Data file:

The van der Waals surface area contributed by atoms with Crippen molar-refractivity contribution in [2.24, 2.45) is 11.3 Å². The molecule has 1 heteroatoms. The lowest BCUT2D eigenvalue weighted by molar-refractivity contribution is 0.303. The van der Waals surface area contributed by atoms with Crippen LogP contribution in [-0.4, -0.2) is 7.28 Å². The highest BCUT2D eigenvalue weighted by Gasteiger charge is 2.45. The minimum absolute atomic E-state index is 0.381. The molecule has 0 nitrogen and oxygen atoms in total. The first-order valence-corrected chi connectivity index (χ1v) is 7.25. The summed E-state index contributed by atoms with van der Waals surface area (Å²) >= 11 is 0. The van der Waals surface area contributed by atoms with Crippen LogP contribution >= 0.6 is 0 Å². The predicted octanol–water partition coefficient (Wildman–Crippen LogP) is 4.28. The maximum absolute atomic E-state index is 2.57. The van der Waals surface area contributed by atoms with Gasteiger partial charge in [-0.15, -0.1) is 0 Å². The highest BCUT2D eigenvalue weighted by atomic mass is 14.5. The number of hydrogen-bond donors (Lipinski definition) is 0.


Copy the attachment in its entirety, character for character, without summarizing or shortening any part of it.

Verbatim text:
The van der Waals surface area contributed by atoms with Crippen molar-refractivity contribution in [2.24, 2.45) is 11.3 Å². The molecule has 1 heteroatoms. The lowest BCUT2D eigenvalue weighted by molar-refractivity contribution is 0.303. The van der Waals surface area contributed by atoms with Crippen LogP contribution in [-0.4, -0.2) is 7.28 Å². The highest BCUT2D eigenvalue weighted by Gasteiger charge is 2.45. The minimum absolute atomic E-state index is 0.381. The molecule has 0 nitrogen and oxygen atoms in total. The first-order valence-corrected chi connectivity index (χ1v) is 7.25. The summed E-state index contributed by atoms with van der Waals surface area (Å²) >= 11 is 0. The van der Waals surface area contributed by atoms with Crippen LogP contribution >= 0.6 is 0 Å². The predicted octanol–water partition coefficient (Wildman–Crippen LogP) is 4.28. The maximum absolute atomic E-state index is 2.57. The van der Waals surface area contributed by atoms with Gasteiger partial charge in [-0.15, -0.1) is 0 Å². The highest BCUT2D eigenvalue weighted by atomic mass is 14.5. The number of hydrogen-bond donors (Lipinski definition) is 0.